Wednesday, August 13, 2014
The Bad Things Are Anything But
A decade into their career, Seattle's Bad Things are still one of the city's best kept musical secrets. While the word Seattle conjures some obvious musical images, The Bad Things are happily not one of them. This gang of outcasts celebrate their uniqueness and outsider status with a fairly interesting approach to music that has more in common with Beirut than with Nirvana. Their latest album, After The Inferno is a tribute to their standing within the coffee capital's musical community.
Sounding like something from a different century, Bad Things have old world charm by the bucket load. They sound aged, traditional, unusual, and most importantly...cool. There are polka rhythms, accordion songs, horns, chants and a worldly approach to writing a song and not an ounce of flannel in sight. After The Inferno is unusually brilliant because it's pure and honest and different. It's just not modern in a 21st century way and I love how the band have found this neat little niche in which to explore old musical styles that often aren't heard. The Bad Things ability to mix folk, traditional country, Eastern European, Western European, and quirky pop influences into something so mesmerizing makes it almost impossible to turn away from much less dislike.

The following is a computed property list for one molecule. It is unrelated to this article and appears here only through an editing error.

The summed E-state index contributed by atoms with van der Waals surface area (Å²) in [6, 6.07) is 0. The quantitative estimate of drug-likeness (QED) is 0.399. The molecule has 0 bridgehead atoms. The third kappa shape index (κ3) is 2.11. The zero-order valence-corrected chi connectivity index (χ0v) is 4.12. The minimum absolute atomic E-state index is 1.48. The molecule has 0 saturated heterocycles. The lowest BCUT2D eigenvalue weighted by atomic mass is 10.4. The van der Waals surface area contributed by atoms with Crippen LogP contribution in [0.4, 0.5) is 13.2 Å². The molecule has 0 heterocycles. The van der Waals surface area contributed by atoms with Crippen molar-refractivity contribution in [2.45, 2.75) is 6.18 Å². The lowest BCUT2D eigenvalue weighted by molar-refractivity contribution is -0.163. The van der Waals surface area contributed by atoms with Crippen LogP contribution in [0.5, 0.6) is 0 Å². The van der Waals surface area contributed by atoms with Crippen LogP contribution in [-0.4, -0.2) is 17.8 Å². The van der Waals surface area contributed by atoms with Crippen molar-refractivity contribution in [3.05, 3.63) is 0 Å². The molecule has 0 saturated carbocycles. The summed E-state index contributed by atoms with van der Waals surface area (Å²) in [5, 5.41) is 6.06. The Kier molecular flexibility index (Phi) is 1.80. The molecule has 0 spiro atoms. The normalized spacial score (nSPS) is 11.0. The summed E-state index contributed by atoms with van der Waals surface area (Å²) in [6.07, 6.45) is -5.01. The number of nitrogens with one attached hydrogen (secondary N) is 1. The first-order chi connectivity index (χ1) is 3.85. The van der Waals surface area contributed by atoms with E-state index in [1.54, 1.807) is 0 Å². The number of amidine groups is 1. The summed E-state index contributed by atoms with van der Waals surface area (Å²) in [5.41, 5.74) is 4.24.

After The Inferno is the kind of record you'd hear on a steam ship, river boat, or expedition. It's an exploratory and rootsy record that keeps traditional sounds close to it's heart. The Bad Things are honest and awesome musicians and their name is a complete misnomer, because their albums are far from being Bad Things. Seriously awesome old timey music that even your parents and grand parents will like After The Inferno is highly recommended.